precepting new grads in ER

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    I have precepted many new nurses coming to the ED, but this is my first brand new grad. Not only is she a new grad but NO clinical experience except school clinicals. I am having a hard time being patient with her. I Started my career in ED but was a tech and worked in the ED for 10yrs before graduating. Any suggestions on how to turn her into a competent ED nurse in 20 wks?
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  3. 5 Comments so far...

  4. 2
    Lol first, lower your standards.

    Wouldn't you be really upset with yourself if you found out they found out they didn't want to do it and quit?

    Remember, even the most basic things they are not aware of. I'd suggest being a vocal teacher. Verbalize everything you're doing. Explain. Make sure they are doing things, like IV sticks ect.

    Review your protocols and ask questions. For example. This pt is coming in with abdominal pain. What do we do for abdominal pain? Seizures, ect.

    Suggest she read up on things like commonly used drugs ect.
    bebbercorn and hiddencatRN like this.
  5. 2
    Quote from Sassy5d
    Remember, even the most basic things they are not aware of. I'd suggest being a vocal teacher. Verbalize everything you're doing. Explain. Make sure they are doing things, like IV sticks ect.

    Review your protocols and ask questions. For example. This pt is coming in with abdominal pain. What do we do for abdominal pain? Seizures, ect.

    Suggest she read up on things like commonly used drugs ect.
    Agree with the post above. I'm pleased to see that your orientation is 20 weeks, and I feel that's enough time, even for a new grad.

    I also suggest you take some time weekly for your new grad to review/decompress/gripe/reflect. If you have the ability to review charts within your facility's policies, do it. But definitely make time to talk out what's gone well and what hasn't gone so well, as well as give the new grad the opportunity to verbalize, if needed, all the mental and emotional adjustments and reality checks that come with being a new grad in the ED.
  6. 4
    I myself am a recent new grad who started in the ED straight out of nursing school with relatively no clinical experience (EMT-Basic for 6 months, ED-preceptorship for 1 month in nursing school). I am in my early 30's, so I wasn't exactly a doe-eyed new grad starting my first job ever though. From the start, it was quite the transition. I needed help for everything, IV-start success rate of maybe 50%, more than half the time had difficulty pulling labs from an existing line, couldn't read "physician-scratch", had to ask about various meds I had never given before and maybe a few times after that, couldn't anticipate labs, uncomfortable with vented patients, drips, etc. Just learning hospital protocol, the charting system, the multitude of forms and when to use them was a daunting task. However, I was a quick learner. Within a few short months, things finally clicked and I was no longer just tasking, having a greater sense of what was going on and enabling me to anticipate and prioritize more effectively. In time, I learned many tricks of the trade for our everyday tasks and gained confidence as an ED nurse. I became more competent and independent as time progressed, allowing my preceptor to do their own thing and me not having to ask for assistance every 10 minutes. I've been on my own for a few months now and that in itself was another huge transition, as I encountered many scenarios I had no experience with, yet worked through these with the help of a supportive staff.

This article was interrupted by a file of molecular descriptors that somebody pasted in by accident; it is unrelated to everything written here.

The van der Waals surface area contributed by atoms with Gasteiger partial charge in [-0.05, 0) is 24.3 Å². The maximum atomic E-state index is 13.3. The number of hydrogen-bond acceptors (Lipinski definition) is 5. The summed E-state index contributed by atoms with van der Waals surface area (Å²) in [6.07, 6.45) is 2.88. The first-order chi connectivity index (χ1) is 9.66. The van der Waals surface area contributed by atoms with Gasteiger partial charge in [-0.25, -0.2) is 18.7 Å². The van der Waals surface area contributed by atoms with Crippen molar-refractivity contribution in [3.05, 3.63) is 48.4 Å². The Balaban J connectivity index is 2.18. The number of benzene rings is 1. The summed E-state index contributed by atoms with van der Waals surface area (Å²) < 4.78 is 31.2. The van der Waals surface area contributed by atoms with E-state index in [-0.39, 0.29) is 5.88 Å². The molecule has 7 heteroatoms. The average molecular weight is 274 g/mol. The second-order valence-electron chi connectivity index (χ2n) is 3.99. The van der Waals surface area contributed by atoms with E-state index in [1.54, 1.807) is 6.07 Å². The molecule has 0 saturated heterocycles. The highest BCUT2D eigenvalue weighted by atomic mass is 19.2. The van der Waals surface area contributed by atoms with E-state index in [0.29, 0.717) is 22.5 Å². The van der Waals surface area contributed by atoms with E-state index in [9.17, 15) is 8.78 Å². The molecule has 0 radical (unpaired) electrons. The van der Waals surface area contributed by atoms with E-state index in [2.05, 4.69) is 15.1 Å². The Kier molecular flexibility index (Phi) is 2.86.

My advice is to be patient. The biggest thing is patient safety; perhaps the new grad may be slow and require assistance, but as long as they know the difference of what can and can not harm the patient, and know when to ask for help, working in the ED should all click at some point, transitioning your newly precepted nurse from a bright-eyed new grad into a competent and proud ED nurse. I am thankful for my experience that I worked with wonderfully patient preceptors who worked with me and took the time to answer my multitude of questions without judgement and help me in the transition from school to practice. Best of luck with your new grad.
    bebbercorn, bokerglory, Altra, and 1 other like this.
  7. 1
    From my experience as a new grad starting in the ER I have to agree with the previous posters. I like the suggestion about focusing on patient safety--with time she will get faster, her skills will get better, and she will act more professionally. But she needs to be able to recognize immediately when she is over her head, when she needs help, when she needs to get the doctor to the bed NOW, etc.

    My preceptor was great at recognizing my strengths and capitalizing on those, while pushing me to develop other strengths. For example, I was great at establishing rapport with patients during my assessment. But I needed encouragement to learn to ask assessment questions and eyeball a patient while setting up my IV kit to start a line. She helped me find a way to do this while continuing to maintain a good rapport with patients. Sounds basic to me now, but initially that was a challenge.

    Have other new grads been precepted in your ER? It could help you to talk to other preceptors, to see what adjustments need to be made in your precepting for a new grad. Good luck!
    Altra likes this.
  8. 0
    remember you had "background" in the ED before becoming super ED nurse...sounds like you do not have what it takes to train someone new. that doesn't make you a bad person, just not the right person. i would see about have her train with someone else.


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